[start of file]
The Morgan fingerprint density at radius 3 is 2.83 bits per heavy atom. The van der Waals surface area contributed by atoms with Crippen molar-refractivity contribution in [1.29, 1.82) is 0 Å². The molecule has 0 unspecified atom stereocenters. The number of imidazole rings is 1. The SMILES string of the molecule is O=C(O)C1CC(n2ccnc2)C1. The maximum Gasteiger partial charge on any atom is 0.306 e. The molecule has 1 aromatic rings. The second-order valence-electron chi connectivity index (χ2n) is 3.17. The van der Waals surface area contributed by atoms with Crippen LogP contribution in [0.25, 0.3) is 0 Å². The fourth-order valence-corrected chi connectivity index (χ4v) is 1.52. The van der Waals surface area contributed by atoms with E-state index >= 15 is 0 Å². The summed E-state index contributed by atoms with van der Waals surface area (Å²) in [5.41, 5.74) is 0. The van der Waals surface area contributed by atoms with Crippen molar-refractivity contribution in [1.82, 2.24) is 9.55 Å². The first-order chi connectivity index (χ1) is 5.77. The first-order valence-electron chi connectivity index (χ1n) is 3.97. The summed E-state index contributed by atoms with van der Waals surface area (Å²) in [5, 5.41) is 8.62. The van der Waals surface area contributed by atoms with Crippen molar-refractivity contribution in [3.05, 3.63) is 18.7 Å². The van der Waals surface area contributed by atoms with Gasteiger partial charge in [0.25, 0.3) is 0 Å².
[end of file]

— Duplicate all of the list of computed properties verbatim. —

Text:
The Morgan fingerprint density at radius 3 is 2.83 bits per heavy atom. The van der Waals surface area contributed by atoms with Crippen molar-refractivity contribution in [1.29, 1.82) is 0 Å². The molecule has 0 unspecified atom stereocenters. The number of imidazole rings is 1. The SMILES string of the molecule is O=C(O)C1CC(n2ccnc2)C1. The maximum Gasteiger partial charge on any atom is 0.306 e. The molecule has 1 aromatic rings. The second-order valence-electron chi connectivity index (χ2n) is 3.17. The van der Waals surface area contributed by atoms with Crippen LogP contribution in [0.25, 0.3) is 0 Å². The fourth-order valence-corrected chi connectivity index (χ4v) is 1.52. The van der Waals surface area contributed by atoms with E-state index >= 15 is 0 Å². The summed E-state index contributed by atoms with van der Waals surface area (Å²) in [5.41, 5.74) is 0. The van der Waals surface area contributed by atoms with Crippen molar-refractivity contribution in [1.82, 2.24) is 9.55 Å². The first-order chi connectivity index (χ1) is 5.77. The first-order valence-electron chi connectivity index (χ1n) is 3.97. The summed E-state index contributed by atoms with van der Waals surface area (Å²) in [5, 5.41) is 8.62. The van der Waals surface area contributed by atoms with Crippen molar-refractivity contribution in [3.05, 3.63) is 18.7 Å². The van der Waals surface area contributed by atoms with Gasteiger partial charge in [0.25, 0.3) is 0 Å².